Trump Grand Juror Backs Away From Spotlight Amid Heavy Scrutiny

The forewoman of the special grand jury in Fulton County, Georgia has kept a quiet online profile as she's gone on a wide-ranging media tour this week.

On Tuesday, Emily Kohrs was identified as one of the jurors on the panel that spent eight months investigating whether former President Donald Trump and his associates sought to overturn the results of the 2020 election in Georgia.

Kohrs has given a number of interviews in recent days to news outlets like the Associated Press and The New York Times and appeared on CNN and NBC News—a decision that drew criticism from Trump himself as well as legal experts who fear it may have jeopardized Fulton County District Attorney Fani Willis' probe.

However, she appears to have kept her role as the only currently publicly-identified juror away from her social media pages, according to a Newsweek investigation.

Trump Grand Juror Online
Above, former President Donald Trump drives a golf cart at the Trump National Golf Club in Bedminster, New Jersey on July 28, 2022. Trump has criticized Emily Kohrs after the Georgia grand jury forewoman gave a slew of interviews about the experience. Cliff Hawkins/Getty Images

Earlier this week Kohrs' LinkedIn page previously stated that she worked for Atlanta-based court reporting agency, Elizabeth Gallo Court Reporting (EGCR). However, that page has since been taken down.

The removal of her Linkedin coincides with an EGCR press release addressing Kohrs' stated employment with the agency. On Thursday morning, EGCR told Newsweek that Kohrs has no current employment with the agency.

"While we understand the interest of the press in obtaining information, we are unable to make further comments as we are obligated to protect the privacy and confidentiality of current and past employees," EGCR said in a statement.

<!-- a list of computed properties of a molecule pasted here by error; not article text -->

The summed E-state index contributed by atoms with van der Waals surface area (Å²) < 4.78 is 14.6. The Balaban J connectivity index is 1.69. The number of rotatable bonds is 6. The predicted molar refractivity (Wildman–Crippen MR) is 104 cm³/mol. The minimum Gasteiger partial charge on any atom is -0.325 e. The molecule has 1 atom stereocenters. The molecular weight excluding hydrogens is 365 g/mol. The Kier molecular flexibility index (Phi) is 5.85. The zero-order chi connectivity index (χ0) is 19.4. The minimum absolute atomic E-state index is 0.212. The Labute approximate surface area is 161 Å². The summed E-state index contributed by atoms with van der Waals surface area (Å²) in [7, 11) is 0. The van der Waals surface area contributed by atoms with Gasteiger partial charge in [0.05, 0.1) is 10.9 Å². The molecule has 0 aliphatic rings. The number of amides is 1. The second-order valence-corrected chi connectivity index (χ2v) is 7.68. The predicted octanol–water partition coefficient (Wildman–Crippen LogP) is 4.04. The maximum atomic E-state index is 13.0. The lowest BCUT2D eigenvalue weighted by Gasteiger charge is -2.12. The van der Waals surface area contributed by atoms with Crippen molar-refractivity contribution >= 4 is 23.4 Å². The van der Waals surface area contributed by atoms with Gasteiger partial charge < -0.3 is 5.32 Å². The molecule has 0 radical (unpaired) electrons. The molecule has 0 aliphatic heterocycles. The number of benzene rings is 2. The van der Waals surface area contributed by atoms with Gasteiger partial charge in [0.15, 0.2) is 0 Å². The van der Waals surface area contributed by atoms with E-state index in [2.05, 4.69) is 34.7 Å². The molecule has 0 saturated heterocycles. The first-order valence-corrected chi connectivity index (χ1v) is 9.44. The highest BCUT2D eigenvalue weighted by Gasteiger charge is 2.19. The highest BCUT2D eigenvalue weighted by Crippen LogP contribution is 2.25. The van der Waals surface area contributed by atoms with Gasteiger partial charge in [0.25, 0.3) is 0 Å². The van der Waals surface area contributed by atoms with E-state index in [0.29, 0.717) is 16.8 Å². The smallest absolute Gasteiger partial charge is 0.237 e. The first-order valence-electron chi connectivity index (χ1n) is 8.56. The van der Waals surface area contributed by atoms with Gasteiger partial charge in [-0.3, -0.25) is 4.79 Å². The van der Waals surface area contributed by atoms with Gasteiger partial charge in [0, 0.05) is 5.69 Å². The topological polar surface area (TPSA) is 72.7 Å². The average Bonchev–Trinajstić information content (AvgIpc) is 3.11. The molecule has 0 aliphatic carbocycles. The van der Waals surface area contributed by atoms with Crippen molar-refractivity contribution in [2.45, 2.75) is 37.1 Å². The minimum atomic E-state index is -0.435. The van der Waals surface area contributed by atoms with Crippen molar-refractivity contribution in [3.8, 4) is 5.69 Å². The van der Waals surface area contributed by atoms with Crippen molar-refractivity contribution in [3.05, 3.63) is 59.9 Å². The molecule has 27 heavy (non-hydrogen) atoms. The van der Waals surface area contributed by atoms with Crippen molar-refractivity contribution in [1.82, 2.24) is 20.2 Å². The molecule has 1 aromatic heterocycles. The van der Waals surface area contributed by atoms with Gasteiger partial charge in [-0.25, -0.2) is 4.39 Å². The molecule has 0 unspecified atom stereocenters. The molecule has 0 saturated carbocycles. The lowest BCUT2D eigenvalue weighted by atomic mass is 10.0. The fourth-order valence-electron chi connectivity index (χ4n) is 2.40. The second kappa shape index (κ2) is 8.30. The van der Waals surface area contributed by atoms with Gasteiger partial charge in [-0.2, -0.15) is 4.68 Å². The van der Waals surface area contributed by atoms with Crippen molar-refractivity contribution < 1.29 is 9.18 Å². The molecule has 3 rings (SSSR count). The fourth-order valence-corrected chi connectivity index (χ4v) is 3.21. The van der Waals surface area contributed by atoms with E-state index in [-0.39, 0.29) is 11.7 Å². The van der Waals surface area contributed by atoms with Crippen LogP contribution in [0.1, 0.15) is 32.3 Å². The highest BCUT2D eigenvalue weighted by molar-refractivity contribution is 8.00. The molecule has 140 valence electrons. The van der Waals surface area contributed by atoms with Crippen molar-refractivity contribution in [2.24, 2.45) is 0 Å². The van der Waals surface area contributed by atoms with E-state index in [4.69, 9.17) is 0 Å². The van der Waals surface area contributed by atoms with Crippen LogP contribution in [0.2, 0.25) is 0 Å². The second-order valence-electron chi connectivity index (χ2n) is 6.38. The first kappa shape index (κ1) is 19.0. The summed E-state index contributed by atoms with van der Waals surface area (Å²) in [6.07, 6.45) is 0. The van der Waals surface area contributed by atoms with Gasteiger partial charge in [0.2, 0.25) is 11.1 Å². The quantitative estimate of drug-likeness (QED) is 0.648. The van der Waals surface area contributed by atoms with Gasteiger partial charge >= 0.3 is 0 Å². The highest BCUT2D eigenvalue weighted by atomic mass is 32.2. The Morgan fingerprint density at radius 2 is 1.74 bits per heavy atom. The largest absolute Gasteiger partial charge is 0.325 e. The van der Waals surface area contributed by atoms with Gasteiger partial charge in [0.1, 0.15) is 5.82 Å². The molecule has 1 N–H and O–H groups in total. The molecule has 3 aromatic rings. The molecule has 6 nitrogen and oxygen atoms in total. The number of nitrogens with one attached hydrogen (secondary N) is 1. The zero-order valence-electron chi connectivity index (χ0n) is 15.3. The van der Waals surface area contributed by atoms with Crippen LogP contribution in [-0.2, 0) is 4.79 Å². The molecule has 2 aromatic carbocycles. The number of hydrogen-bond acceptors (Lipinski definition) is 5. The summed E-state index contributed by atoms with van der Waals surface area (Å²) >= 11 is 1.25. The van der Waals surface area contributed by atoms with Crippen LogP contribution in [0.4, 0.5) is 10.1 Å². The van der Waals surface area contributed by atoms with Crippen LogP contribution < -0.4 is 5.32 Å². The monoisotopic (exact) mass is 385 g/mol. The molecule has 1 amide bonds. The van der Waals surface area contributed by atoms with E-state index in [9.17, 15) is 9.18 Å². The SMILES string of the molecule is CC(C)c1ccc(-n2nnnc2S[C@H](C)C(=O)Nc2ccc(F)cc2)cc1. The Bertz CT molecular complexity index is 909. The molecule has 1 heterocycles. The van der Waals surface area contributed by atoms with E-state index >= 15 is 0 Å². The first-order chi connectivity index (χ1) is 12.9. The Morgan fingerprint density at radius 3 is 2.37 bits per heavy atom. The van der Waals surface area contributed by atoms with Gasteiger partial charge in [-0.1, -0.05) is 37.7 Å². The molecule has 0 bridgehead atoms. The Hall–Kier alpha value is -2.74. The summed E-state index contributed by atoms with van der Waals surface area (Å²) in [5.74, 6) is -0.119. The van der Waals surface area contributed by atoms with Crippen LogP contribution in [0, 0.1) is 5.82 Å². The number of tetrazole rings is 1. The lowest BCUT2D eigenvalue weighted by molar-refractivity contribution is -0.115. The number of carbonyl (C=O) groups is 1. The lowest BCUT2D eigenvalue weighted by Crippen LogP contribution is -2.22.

Individuals who are friends with Kohrs on Facebook also told Newsweek that she has not posted about the special grand jury, both during the probe and since she's been identified as a juror, on her account, nor has she addressed the media appearances she's done in recent days. The last posts on her page are birthday wishes from the summer.

While screenshots of her Facebook profile shared with Newsweek indicate that Kohrs doesn't often post on the social media site, her online silence comes in contrast to the bombshell interviews she's given and her vocal comments about potential indictment recommendations against Trump and other high-profile Republicans.

Some of Kohrs' former acquaintances were unaware that she had been in the news when Newsweek originally contacted them for comment.

Kohrs has also not responded to any of Newsweek's repeated requests for comment, nor does it appear that she's doing any additional interviews with members of the press at this time.

Kohrs has been widely condemned since speaking to other outlets.

On Wednesday, Trump blasted Kohrs, calling her "an extremely energetic young woman" who is "going around and doing a Media Tour revealing, incredibly, the Grand Jury's inner workings & thoughts."

At the same time, others have raised concerns that by speaking out on the probe, Kohrs could jeopardize the outcome of the special grand jury. Special grand juries in Georgia are not authorized to make indictments but can recommend charges to Willis, who may then impanel a traditional grand jury, which has the power to indict.

Former federal prosecutor Elie Honig described Kohrs's interviews as "a prosecutor's nightmare," telling CNN's Anderson Cooper that he predicts Trump's legal team will make a motion to dismiss any indictment based on her decision to speak about the investigation to the public.

"She's not supposed to be talking about anything, really. But she's really not supposed to be talking about the deliberations," Honig said.

Neama Rahmani, a former federal prosecutor and president of Los Angeles-based West Coast Trial Lawyers, also told Newsweek that the recent media tour "feeds into Trump's argument that the grand jury investigation is a political witch hunt by a Democratic district attorney and the left-leaning mainstream news media."

However, Rahmani said the possibility of a Trump indictment will ultimately depend on whether a traditional grand jury will be impaneled.

Legal analyst Lisa Rubin agreed, tweeting that "Kohrs's pursuit of her fifteen minutes is not likely to preclude anyone indicted and convicted from serving their term of years."

"For all the talking she did, she didn't say much," Rubin said.